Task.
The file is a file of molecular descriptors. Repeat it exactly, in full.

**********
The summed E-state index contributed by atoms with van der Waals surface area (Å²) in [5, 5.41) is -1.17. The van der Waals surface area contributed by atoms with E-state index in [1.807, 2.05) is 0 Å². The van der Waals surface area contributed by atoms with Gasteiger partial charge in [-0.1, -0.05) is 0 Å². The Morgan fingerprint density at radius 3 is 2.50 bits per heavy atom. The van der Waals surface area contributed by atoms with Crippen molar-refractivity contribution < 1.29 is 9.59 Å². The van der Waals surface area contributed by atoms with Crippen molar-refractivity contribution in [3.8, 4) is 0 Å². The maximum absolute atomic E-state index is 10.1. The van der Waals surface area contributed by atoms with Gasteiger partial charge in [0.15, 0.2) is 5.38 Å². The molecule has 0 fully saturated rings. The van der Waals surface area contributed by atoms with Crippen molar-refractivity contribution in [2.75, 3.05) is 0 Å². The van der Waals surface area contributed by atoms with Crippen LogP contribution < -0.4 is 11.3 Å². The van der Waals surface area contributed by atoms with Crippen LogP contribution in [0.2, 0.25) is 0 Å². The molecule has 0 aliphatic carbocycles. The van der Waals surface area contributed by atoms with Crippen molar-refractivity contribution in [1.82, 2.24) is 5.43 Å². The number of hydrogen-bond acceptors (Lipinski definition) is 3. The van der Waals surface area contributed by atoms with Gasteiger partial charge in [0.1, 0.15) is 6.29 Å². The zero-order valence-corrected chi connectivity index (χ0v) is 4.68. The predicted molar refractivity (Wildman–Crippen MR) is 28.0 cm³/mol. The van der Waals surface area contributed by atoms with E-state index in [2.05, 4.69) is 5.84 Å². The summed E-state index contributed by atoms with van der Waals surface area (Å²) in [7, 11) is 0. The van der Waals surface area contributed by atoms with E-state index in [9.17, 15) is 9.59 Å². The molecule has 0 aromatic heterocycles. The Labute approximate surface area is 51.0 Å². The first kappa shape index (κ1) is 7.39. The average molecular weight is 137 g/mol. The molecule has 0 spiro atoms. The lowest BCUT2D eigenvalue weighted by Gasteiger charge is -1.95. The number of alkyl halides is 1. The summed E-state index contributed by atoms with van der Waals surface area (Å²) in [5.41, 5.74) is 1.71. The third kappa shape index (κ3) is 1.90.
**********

The summed E-state index contributed by atoms with van der Waals surface area (Å²) in [5, 5.41) is -1.17. The van der Waals surface area contributed by atoms with E-state index in [1.807, 2.05) is 0 Å². The van der Waals surface area contributed by atoms with Gasteiger partial charge in [-0.1, -0.05) is 0 Å². The Morgan fingerprint density at radius 3 is 2.50 bits per heavy atom. The van der Waals surface area contributed by atoms with Crippen molar-refractivity contribution < 1.29 is 9.59 Å². The van der Waals surface area contributed by atoms with Crippen molar-refractivity contribution in [3.8, 4) is 0 Å². The maximum absolute atomic E-state index is 10.1. The van der Waals surface area contributed by atoms with Gasteiger partial charge in [0.15, 0.2) is 5.38 Å². The molecule has 0 fully saturated rings. The van der Waals surface area contributed by atoms with Crippen molar-refractivity contribution in [2.75, 3.05) is 0 Å². The van der Waals surface area contributed by atoms with Crippen LogP contribution < -0.4 is 11.3 Å². The van der Waals surface area contributed by atoms with Crippen LogP contribution in [0.2, 0.25) is 0 Å². The molecule has 0 aliphatic carbocycles. The van der Waals surface area contributed by atoms with Crippen molar-refractivity contribution in [1.82, 2.24) is 5.43 Å². The number of hydrogen-bond acceptors (Lipinski definition) is 3. The van der Waals surface area contributed by atoms with Gasteiger partial charge in [0.1, 0.15) is 6.29 Å². The zero-order valence-corrected chi connectivity index (χ0v) is 4.68. The predicted molar refractivity (Wildman–Crippen MR) is 28.0 cm³/mol. The van der Waals surface area contributed by atoms with E-state index in [2.05, 4.69) is 5.84 Å². The summed E-state index contributed by atoms with van der Waals surface area (Å²) in [7, 11) is 0. The van der Waals surface area contributed by atoms with E-state index in [9.17, 15) is 9.59 Å². The molecule has 0 aromatic heterocycles. The Labute approximate surface area is 51.0 Å². The first kappa shape index (κ1) is 7.39. The average molecular weight is 137 g/mol. The molecule has 0 spiro atoms. The lowest BCUT2D eigenvalue weighted by Gasteiger charge is -1.95. The number of alkyl halides is 1. The summed E-state index contributed by atoms with van der Waals surface area (Å²) in [5.41, 5.74) is 1.71. The third kappa shape index (κ3) is 1.90.